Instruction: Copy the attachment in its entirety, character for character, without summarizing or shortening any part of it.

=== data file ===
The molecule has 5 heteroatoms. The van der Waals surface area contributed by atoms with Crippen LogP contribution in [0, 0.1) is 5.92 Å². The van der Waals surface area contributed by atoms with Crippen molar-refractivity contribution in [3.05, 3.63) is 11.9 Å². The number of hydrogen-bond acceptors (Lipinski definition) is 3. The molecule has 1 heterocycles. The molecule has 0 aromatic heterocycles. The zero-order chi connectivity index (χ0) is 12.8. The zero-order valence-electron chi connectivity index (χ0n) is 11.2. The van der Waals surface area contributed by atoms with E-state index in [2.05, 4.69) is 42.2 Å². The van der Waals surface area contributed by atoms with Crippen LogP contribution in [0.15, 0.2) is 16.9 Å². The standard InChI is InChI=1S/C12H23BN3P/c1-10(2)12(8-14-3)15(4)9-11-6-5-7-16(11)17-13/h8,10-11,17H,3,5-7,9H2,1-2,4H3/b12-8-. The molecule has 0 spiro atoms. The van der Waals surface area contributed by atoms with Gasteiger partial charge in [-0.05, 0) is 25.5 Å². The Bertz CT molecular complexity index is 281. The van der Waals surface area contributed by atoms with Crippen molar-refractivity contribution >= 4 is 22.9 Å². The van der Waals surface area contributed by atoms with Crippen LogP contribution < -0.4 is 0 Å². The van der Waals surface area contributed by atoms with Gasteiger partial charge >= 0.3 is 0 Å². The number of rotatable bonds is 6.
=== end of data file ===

The molecule has 5 heteroatoms. The van der Waals surface area contributed by atoms with Crippen LogP contribution in [0, 0.1) is 5.92 Å². The van der Waals surface area contributed by atoms with Crippen molar-refractivity contribution in [3.05, 3.63) is 11.9 Å². The number of hydrogen-bond acceptors (Lipinski definition) is 3. The molecule has 1 heterocycles. The molecule has 0 aromatic heterocycles. The zero-order chi connectivity index (χ0) is 12.8. The zero-order valence-electron chi connectivity index (χ0n) is 11.2. The van der Waals surface area contributed by atoms with E-state index in [2.05, 4.69) is 42.2 Å². The van der Waals surface area contributed by atoms with Crippen LogP contribution in [0.15, 0.2) is 16.9 Å². The standard InChI is InChI=1S/C12H23BN3P/c1-10(2)12(8-14-3)15(4)9-11-6-5-7-16(11)17-13/h8,10-11,17H,3,5-7,9H2,1-2,4H3/b12-8-. The molecule has 0 spiro atoms. The van der Waals surface area contributed by atoms with Gasteiger partial charge in [-0.05, 0) is 25.5 Å². The Bertz CT molecular complexity index is 281. The van der Waals surface area contributed by atoms with Crippen molar-refractivity contribution >= 4 is 22.9 Å². The van der Waals surface area contributed by atoms with Crippen LogP contribution < -0.4 is 0 Å². The van der Waals surface area contributed by atoms with Gasteiger partial charge >= 0.3 is 0 Å². The number of rotatable bonds is 6.